• Once or twice a year, a cherry laurel should be cut. If the time is chosen incorrectly or if the leaves are injured, this also leads to an unsightly brown coloration.
  • If you have chosen a pot culture for your cherry laurel, you need to make sure there is enough space, because the plants grow quickly and have deep roots. If the space in the bucket has been set too sparsely, the leaves slowly but surely turn yellow.

cherry laurel brown leaves

Bend brown and yellow leaves to the cherry laurel

For some of these cases, it is sufficient to simply cut off the yellow leaves and give the cherry laurel time to recover. But other reasons call for targeted countermeasures. These are referred to in the numbering to the above causes.

  • With strong soil compaction, the plant is excavated and the soil is loosened half with sand. Otherwise, it is sufficient to loosen the soil in the root area with a fork. However, always be very careful not to damage the roots.
  • You should water the plant sufficiently as soon as the soil dries out superficially. This applies not only to summer but also to winter. In winter, water on frost-free days and shade young solitary plants with a fleece.
  • Water the plant penetrating when the upper layer of the soil has dried. Avoid waterlogging by laying out a drainage layer during planting and loosening the soil well.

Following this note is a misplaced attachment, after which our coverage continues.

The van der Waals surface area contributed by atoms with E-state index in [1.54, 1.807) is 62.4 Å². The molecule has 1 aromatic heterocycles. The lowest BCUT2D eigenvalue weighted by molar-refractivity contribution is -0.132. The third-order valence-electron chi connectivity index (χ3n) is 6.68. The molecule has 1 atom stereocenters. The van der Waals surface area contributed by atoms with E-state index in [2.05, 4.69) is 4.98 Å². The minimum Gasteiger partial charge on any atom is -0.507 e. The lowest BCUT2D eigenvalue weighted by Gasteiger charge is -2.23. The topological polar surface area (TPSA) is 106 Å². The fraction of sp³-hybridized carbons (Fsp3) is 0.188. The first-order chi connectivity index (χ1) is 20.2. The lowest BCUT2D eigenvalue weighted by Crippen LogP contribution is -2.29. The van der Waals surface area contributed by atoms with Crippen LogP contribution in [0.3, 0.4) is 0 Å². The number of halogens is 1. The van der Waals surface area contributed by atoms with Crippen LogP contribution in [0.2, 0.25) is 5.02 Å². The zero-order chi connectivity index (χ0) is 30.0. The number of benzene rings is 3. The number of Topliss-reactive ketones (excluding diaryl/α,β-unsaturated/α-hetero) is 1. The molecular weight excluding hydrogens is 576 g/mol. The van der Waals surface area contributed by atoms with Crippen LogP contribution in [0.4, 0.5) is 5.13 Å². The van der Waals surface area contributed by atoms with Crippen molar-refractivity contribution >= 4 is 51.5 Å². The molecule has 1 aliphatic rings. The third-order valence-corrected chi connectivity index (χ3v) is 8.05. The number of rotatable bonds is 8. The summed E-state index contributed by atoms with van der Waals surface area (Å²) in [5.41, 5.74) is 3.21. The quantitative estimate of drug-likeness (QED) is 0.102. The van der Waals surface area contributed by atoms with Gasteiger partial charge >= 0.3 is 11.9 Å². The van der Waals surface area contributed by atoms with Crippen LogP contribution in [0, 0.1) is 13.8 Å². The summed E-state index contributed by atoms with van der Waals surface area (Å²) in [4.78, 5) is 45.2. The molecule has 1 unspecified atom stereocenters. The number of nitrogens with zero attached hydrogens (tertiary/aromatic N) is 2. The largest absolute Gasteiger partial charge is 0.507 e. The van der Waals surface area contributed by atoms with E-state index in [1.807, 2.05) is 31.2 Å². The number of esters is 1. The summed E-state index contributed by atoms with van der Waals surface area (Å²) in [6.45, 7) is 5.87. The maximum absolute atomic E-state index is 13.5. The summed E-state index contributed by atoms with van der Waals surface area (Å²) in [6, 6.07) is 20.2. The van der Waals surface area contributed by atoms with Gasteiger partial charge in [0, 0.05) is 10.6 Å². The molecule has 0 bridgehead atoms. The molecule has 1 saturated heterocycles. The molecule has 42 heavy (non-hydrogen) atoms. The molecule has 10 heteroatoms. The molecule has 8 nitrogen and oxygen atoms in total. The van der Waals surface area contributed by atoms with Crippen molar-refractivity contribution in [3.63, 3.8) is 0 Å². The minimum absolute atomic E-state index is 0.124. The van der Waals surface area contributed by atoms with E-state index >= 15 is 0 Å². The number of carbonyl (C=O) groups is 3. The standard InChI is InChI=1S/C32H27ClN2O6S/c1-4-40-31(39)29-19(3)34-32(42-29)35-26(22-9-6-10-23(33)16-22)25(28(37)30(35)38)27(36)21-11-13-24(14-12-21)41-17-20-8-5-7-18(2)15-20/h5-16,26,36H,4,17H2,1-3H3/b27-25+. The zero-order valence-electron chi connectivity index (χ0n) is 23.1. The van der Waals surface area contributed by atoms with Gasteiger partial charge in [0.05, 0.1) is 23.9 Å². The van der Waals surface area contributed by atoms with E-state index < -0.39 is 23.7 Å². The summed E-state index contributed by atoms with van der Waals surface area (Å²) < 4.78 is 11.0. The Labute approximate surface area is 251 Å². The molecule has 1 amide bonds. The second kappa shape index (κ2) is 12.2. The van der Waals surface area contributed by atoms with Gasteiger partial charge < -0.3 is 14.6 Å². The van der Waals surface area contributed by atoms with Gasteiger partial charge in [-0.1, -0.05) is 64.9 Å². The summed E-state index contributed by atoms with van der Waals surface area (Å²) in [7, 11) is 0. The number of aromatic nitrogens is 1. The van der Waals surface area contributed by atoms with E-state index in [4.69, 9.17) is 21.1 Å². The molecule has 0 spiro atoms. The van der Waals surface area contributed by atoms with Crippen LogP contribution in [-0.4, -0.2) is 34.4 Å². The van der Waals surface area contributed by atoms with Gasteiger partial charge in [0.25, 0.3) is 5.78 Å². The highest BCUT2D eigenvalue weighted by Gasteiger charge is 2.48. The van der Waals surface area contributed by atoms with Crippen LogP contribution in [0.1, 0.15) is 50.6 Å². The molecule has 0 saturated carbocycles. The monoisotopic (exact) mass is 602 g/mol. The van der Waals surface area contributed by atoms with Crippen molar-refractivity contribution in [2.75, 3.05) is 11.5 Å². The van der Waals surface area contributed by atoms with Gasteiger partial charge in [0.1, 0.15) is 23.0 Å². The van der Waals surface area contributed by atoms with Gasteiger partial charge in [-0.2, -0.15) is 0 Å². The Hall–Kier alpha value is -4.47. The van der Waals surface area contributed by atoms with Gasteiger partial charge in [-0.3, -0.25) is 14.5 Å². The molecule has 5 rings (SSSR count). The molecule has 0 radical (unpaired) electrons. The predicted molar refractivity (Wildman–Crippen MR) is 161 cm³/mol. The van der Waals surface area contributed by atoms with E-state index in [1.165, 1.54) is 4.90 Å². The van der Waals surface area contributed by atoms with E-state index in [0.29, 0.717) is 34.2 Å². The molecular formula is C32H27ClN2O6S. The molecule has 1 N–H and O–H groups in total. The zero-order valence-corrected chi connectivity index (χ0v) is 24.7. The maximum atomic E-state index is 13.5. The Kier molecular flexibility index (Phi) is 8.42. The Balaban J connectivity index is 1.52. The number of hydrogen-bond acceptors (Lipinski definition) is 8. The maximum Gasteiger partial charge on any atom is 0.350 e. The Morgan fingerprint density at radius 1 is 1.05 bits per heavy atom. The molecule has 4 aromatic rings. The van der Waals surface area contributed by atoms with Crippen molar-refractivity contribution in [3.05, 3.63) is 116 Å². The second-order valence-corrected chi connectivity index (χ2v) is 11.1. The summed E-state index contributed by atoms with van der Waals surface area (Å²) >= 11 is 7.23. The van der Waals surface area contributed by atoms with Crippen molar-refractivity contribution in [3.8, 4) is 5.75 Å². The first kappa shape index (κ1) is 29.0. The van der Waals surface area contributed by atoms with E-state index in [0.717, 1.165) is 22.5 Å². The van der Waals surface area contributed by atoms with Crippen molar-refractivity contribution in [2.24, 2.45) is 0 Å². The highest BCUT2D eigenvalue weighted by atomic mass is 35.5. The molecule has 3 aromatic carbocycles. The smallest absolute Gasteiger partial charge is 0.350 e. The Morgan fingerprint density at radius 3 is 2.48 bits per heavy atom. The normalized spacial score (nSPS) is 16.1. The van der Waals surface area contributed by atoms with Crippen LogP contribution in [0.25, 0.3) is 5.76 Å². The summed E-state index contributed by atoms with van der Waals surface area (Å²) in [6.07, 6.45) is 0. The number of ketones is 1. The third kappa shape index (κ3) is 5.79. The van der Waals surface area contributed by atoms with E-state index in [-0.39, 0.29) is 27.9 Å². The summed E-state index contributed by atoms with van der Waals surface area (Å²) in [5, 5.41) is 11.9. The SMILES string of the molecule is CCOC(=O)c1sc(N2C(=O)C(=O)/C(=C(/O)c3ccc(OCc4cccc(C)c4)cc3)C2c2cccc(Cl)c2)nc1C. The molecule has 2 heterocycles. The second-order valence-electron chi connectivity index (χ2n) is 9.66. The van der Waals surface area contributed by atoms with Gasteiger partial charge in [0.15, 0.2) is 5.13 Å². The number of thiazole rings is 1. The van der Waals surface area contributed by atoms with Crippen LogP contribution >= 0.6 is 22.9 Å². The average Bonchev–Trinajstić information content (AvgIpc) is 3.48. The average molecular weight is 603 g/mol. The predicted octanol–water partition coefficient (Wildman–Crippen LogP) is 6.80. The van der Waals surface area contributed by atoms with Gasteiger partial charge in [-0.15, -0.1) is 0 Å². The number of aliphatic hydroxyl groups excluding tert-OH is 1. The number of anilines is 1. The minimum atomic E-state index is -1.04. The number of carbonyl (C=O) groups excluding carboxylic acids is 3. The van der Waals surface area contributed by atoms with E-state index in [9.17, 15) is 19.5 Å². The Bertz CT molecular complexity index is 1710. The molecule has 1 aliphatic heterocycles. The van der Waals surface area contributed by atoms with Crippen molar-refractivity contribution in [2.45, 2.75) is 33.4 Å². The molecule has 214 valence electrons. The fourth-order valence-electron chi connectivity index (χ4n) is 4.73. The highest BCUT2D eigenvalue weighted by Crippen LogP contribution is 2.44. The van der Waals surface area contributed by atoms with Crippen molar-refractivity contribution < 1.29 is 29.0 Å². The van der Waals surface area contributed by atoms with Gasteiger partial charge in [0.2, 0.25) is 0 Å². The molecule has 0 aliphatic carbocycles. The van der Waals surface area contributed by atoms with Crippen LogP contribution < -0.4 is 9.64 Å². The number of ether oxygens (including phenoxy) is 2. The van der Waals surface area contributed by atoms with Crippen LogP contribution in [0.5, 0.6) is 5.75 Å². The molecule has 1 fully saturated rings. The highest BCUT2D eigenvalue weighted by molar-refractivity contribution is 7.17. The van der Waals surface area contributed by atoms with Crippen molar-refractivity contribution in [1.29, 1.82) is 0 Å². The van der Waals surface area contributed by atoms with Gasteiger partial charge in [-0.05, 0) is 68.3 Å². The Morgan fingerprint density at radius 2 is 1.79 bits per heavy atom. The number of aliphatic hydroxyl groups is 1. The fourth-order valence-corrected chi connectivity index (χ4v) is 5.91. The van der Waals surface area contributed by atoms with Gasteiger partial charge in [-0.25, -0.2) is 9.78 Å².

• If you notice diseased regions, you should remove them immediately into the healthy wood. Dispose of the plant material in household waste and not on the compost, otherwise, you will spread the infection throughout the garden. Young plants should also be treated with a fungicide. In older plants, on the other hand, it is sufficient to inject with a more environmentally friendly sulfur preparation.
  • Fertilize in case of deficiency with a quickly available fertilizer. You should also adjust the annual fertilization. If you have fertilized only once a year before, you should switch to two fertilizations. Also, check the soil pH and adjust it downwards if necessary. This alone can lead to your cherry laurel being able to absorb enough iron again.
  • After a move, you can only wait until the rootwork has established itself and the yellow leaves have grown again.
  • In order to make the lime easier to wash from the soil, the soil is loosened up and sand is mixed. If this does not help, the entire earth must be replaced. Mulching with acidic needle compost also helps to lower the soil pH value again.
  • The last fertilization will take place in June at the latest. In late summer, you should only fertilize calibrated to make your cherry laurel more frost-resistant.
  • Cut before re-shoot in February or immediately after flowering. To avoid unsightly brown edges, you should also use a hand scissor instead of an electric one.
  • If the pot is too small for your cherry laurel, only one helps, namely to repot it in a larger pot.

Cherry laurel-with-a-yellow-leaf

Precautionary measures, therefore, remain the best measure against yellow and brown leaves. That’s why we have collected everything for the right cherry laurel care and the ideal location in special articles.

Cherry Laurel yellow leaves